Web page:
Headaches and Disasters Happen without Critical Thinking

 

When your team doesn’t have a well-thought-out approach, bad things can happen:

 

  1. Hurt feelings can cause team tension: Rejection of ideas feels like personal rejection when team members approach a problem according to their own personal style with no way to remove their own biases and filters.
  2. Decisions are made on incomplete information: Incomplete information means a greater chance of making a critical mistake -- impacting the results, the budget, jobs, and timelines.
  3. Your leadership doesn’t have a solid direction: Critical thinking skills provide a compass -- a direction for your team so they know where they’re going.

 

There’s Still Room for Unique Thinking

It’s not that individual team members can’t have unique approaches. The ability to approach problems in different ways is a huge strength of teamwork. But these unique perspectives need a framework of structure and accountability -- a way for the team to review information and find solutions unhindered by ego and bias.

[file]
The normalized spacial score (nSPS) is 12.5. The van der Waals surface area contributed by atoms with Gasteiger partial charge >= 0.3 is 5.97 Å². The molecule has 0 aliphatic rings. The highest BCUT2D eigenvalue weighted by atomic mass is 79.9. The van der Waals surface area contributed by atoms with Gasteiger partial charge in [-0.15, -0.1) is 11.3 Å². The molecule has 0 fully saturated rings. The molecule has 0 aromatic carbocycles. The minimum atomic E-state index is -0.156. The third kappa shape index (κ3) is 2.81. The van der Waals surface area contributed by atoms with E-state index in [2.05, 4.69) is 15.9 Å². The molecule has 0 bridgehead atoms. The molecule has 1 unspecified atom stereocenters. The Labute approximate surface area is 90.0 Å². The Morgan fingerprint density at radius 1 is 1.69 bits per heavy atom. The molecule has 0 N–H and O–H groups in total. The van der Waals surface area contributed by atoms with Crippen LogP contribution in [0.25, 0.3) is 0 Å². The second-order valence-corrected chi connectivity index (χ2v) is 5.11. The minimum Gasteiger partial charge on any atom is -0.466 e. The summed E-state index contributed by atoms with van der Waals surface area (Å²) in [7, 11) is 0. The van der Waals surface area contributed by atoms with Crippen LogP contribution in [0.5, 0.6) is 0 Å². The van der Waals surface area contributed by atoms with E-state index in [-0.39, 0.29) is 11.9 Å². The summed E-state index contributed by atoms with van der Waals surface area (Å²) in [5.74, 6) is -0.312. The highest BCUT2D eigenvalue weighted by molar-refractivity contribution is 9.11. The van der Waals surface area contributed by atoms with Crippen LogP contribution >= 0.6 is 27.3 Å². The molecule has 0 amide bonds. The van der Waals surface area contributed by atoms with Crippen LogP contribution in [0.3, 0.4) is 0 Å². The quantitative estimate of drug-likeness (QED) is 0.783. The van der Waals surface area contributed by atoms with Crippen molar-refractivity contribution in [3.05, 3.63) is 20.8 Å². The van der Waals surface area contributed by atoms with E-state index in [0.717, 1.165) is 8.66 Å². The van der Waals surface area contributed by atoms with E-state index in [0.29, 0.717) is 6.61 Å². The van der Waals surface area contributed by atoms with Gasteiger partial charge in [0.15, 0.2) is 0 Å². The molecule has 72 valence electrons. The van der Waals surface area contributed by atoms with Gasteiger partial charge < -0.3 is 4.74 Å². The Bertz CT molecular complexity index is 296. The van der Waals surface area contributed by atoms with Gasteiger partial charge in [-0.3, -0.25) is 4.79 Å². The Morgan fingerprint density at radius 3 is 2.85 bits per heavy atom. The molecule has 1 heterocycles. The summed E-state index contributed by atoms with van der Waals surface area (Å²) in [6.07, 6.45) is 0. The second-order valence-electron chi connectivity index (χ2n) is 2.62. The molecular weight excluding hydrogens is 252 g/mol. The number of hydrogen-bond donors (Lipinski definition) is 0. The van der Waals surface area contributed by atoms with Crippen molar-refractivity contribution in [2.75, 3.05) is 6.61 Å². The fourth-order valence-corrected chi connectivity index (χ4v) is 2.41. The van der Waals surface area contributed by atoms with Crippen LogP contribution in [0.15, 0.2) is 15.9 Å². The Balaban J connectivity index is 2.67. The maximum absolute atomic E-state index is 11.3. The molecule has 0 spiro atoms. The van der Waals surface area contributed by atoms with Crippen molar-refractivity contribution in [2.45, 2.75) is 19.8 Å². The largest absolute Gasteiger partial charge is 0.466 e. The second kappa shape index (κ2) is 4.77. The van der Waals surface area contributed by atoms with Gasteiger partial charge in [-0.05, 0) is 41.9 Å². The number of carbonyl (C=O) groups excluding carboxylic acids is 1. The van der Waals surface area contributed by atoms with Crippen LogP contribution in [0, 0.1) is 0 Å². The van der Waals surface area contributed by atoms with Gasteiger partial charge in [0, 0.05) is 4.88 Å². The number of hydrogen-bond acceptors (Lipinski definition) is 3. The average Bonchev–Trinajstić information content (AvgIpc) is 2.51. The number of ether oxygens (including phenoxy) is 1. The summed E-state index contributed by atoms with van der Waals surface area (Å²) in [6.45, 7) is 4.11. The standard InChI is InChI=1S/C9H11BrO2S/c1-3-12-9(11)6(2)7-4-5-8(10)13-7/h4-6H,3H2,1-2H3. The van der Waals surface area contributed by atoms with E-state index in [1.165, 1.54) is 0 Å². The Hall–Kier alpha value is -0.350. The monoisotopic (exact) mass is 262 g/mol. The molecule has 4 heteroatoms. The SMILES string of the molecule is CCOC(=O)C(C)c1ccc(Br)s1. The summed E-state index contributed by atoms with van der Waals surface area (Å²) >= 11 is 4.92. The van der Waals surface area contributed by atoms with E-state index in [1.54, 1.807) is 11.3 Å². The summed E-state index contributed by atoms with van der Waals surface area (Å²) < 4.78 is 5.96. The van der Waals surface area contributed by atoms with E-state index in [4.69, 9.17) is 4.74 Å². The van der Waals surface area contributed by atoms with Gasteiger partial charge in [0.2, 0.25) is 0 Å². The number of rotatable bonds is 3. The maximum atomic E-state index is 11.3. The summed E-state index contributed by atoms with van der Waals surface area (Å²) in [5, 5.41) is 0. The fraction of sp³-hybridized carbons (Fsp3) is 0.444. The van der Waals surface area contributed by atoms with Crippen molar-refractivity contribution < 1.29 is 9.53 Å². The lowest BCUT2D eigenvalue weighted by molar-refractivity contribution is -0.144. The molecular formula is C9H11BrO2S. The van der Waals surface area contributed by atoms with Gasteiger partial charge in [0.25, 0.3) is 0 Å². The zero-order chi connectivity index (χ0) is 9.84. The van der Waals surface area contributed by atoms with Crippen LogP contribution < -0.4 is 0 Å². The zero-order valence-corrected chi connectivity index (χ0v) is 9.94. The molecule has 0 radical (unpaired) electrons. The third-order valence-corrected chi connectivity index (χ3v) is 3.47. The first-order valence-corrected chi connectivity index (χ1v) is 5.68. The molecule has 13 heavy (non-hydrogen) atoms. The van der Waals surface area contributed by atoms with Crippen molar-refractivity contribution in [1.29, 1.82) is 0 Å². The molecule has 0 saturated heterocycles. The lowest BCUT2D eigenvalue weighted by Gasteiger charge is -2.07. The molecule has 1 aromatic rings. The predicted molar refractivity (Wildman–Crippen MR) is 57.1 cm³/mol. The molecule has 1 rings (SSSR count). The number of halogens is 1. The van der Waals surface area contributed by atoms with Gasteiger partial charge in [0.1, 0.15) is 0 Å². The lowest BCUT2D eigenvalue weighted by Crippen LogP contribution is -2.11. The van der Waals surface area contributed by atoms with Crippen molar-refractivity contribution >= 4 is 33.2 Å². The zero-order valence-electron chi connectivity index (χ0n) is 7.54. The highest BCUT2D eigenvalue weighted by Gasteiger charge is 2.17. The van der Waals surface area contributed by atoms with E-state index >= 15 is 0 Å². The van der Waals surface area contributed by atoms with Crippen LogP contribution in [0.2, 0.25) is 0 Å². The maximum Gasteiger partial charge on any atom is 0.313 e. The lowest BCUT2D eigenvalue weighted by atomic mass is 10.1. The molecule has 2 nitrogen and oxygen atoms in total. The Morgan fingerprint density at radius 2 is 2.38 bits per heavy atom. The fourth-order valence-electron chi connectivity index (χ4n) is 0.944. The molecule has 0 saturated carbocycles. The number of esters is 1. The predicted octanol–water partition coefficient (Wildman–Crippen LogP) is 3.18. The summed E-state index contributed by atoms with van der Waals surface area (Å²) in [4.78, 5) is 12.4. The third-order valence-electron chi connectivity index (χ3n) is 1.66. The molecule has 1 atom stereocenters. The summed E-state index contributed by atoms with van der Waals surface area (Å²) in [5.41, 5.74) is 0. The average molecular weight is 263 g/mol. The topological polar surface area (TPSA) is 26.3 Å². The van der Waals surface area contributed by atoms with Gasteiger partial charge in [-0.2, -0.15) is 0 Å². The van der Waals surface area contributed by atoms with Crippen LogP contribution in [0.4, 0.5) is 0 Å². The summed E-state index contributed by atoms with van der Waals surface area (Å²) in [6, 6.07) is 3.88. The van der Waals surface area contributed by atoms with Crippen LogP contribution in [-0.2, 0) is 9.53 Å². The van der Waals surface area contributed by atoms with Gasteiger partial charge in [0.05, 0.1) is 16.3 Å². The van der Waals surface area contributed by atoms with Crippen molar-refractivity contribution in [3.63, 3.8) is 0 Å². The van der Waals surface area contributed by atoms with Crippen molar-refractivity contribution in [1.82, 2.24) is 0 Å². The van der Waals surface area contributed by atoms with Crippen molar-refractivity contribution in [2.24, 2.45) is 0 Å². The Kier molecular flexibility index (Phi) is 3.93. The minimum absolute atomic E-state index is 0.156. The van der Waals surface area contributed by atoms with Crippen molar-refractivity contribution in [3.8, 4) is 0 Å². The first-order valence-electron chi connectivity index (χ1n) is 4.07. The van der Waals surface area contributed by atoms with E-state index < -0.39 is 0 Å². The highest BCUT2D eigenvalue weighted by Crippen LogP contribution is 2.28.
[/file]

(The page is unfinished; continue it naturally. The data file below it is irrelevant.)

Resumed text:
Critical Thinking is Rare and Valued in the Workplace

 

When the World Economic Forum surveyed some of the leading human resource officers on the planet, they listed critical thinking as the 2nd most important skill in the workplace. It was preceded by complex problem solving  -- the two abilities are intimately connected.

 

A team that approaches its problems critically will:

 

  • explore all options
  • take fewer risks
  • make fewer critical mistakes
  • solve problems and create processes

 

And this ultimately makes them a better team.

 

A workplace where employees are not allowed to ever fail or make mistakes is not a healthy workplace -- not every project or campaign will be a raging success, no matter how thorough a team is. But every piece of guesswork is a gamble -- the Problem solving approach cuts those odds way down, saving your company time and expense.

 

Follow the Leader: What a Critically-Thinking Leader Looks Like

 

Leaders who are good critical thinkers are:

 

  • Flexible -- able to take alternative perspectives into account.
  • Inquisitive -- pursues knowledge and seeks to understand.
  • Self-aware -- understands that we all have biases and evaluates if their own are getting in the way of real answers.
  • Analytical -- able to reason with self-confidence.
  • Conscientious -- focuses on getting to the answers because that’s what’s needed.